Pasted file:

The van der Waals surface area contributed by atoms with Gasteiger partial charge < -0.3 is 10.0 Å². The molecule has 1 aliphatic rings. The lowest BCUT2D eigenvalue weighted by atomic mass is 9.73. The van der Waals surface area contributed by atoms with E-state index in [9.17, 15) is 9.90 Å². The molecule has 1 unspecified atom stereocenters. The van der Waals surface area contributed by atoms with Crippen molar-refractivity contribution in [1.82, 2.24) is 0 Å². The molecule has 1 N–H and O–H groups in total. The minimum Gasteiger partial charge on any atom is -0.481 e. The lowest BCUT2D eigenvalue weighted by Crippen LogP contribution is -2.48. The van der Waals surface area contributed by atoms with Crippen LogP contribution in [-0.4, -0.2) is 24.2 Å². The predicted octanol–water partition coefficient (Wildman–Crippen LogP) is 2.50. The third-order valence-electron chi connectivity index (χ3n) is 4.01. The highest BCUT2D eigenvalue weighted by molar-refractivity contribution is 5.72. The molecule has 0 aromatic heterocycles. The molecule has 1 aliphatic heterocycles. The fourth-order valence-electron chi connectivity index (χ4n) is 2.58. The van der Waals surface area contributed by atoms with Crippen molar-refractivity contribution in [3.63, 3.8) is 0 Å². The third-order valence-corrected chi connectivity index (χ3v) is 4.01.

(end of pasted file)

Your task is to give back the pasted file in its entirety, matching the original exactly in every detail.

The van der Waals surface area contributed by atoms with Gasteiger partial charge < -0.3 is 10.0 Å². The molecule has 1 aliphatic rings. The lowest BCUT2D eigenvalue weighted by atomic mass is 9.73. The van der Waals surface area contributed by atoms with E-state index in [9.17, 15) is 9.90 Å². The molecule has 1 unspecified atom stereocenters. The van der Waals surface area contributed by atoms with Crippen molar-refractivity contribution in [1.82, 2.24) is 0 Å². The molecule has 1 N–H and O–H groups in total. The minimum Gasteiger partial charge on any atom is -0.481 e. The lowest BCUT2D eigenvalue weighted by Crippen LogP contribution is -2.48. The van der Waals surface area contributed by atoms with Crippen LogP contribution in [-0.4, -0.2) is 24.2 Å². The predicted octanol–water partition coefficient (Wildman–Crippen LogP) is 2.50. The third-order valence-electron chi connectivity index (χ3n) is 4.01. The highest BCUT2D eigenvalue weighted by molar-refractivity contribution is 5.72. The molecule has 0 aromatic heterocycles. The molecule has 1 aliphatic heterocycles. The fourth-order valence-electron chi connectivity index (χ4n) is 2.58. The van der Waals surface area contributed by atoms with Crippen molar-refractivity contribution in [3.63, 3.8) is 0 Å². The third-order valence-corrected chi connectivity index (χ3v) is 4.01.